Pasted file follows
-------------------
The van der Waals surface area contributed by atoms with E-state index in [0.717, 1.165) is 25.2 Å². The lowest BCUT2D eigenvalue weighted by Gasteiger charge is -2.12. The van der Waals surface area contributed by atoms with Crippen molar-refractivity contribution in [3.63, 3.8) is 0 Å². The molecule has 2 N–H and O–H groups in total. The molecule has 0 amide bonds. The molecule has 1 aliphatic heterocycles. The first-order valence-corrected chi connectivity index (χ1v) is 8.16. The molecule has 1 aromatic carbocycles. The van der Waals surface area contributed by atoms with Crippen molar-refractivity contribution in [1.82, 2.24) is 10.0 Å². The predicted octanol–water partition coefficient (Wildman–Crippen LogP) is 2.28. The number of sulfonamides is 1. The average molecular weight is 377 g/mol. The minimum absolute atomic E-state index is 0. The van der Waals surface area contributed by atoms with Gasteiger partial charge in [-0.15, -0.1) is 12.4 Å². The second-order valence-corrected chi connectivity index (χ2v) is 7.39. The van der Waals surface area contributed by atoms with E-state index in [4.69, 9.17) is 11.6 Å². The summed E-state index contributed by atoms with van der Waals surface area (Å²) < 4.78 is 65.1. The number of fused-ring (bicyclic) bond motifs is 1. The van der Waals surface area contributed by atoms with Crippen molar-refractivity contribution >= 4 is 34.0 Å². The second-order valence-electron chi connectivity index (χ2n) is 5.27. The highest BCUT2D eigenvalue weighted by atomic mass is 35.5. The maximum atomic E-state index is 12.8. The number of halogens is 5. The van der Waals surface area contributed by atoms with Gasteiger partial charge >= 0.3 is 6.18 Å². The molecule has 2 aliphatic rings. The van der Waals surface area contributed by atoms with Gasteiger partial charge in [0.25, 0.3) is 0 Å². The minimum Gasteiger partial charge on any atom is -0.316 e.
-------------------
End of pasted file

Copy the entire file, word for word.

The van der Waals surface area contributed by atoms with E-state index in [0.717, 1.165) is 25.2 Å². The lowest BCUT2D eigenvalue weighted by Gasteiger charge is -2.12. The van der Waals surface area contributed by atoms with Crippen molar-refractivity contribution in [3.63, 3.8) is 0 Å². The molecule has 2 N–H and O–H groups in total. The molecule has 0 amide bonds. The molecule has 1 aliphatic heterocycles. The first-order valence-corrected chi connectivity index (χ1v) is 8.16. The molecule has 1 aromatic carbocycles. The van der Waals surface area contributed by atoms with Crippen molar-refractivity contribution in [1.82, 2.24) is 10.0 Å². The predicted octanol–water partition coefficient (Wildman–Crippen LogP) is 2.28. The number of sulfonamides is 1. The average molecular weight is 377 g/mol. The minimum absolute atomic E-state index is 0. The van der Waals surface area contributed by atoms with Gasteiger partial charge in [-0.15, -0.1) is 12.4 Å². The second-order valence-corrected chi connectivity index (χ2v) is 7.39. The van der Waals surface area contributed by atoms with E-state index in [4.69, 9.17) is 11.6 Å². The summed E-state index contributed by atoms with van der Waals surface area (Å²) < 4.78 is 65.1. The number of fused-ring (bicyclic) bond motifs is 1. The van der Waals surface area contributed by atoms with Crippen molar-refractivity contribution >= 4 is 34.0 Å². The second-order valence-electron chi connectivity index (χ2n) is 5.27. The highest BCUT2D eigenvalue weighted by atomic mass is 35.5. The maximum atomic E-state index is 12.8. The number of halogens is 5. The van der Waals surface area contributed by atoms with Gasteiger partial charge >= 0.3 is 6.18 Å². The molecule has 2 aliphatic rings. The van der Waals surface area contributed by atoms with Gasteiger partial charge in [0.25, 0.3) is 0 Å². The minimum Gasteiger partial charge on any atom is -0.316 e.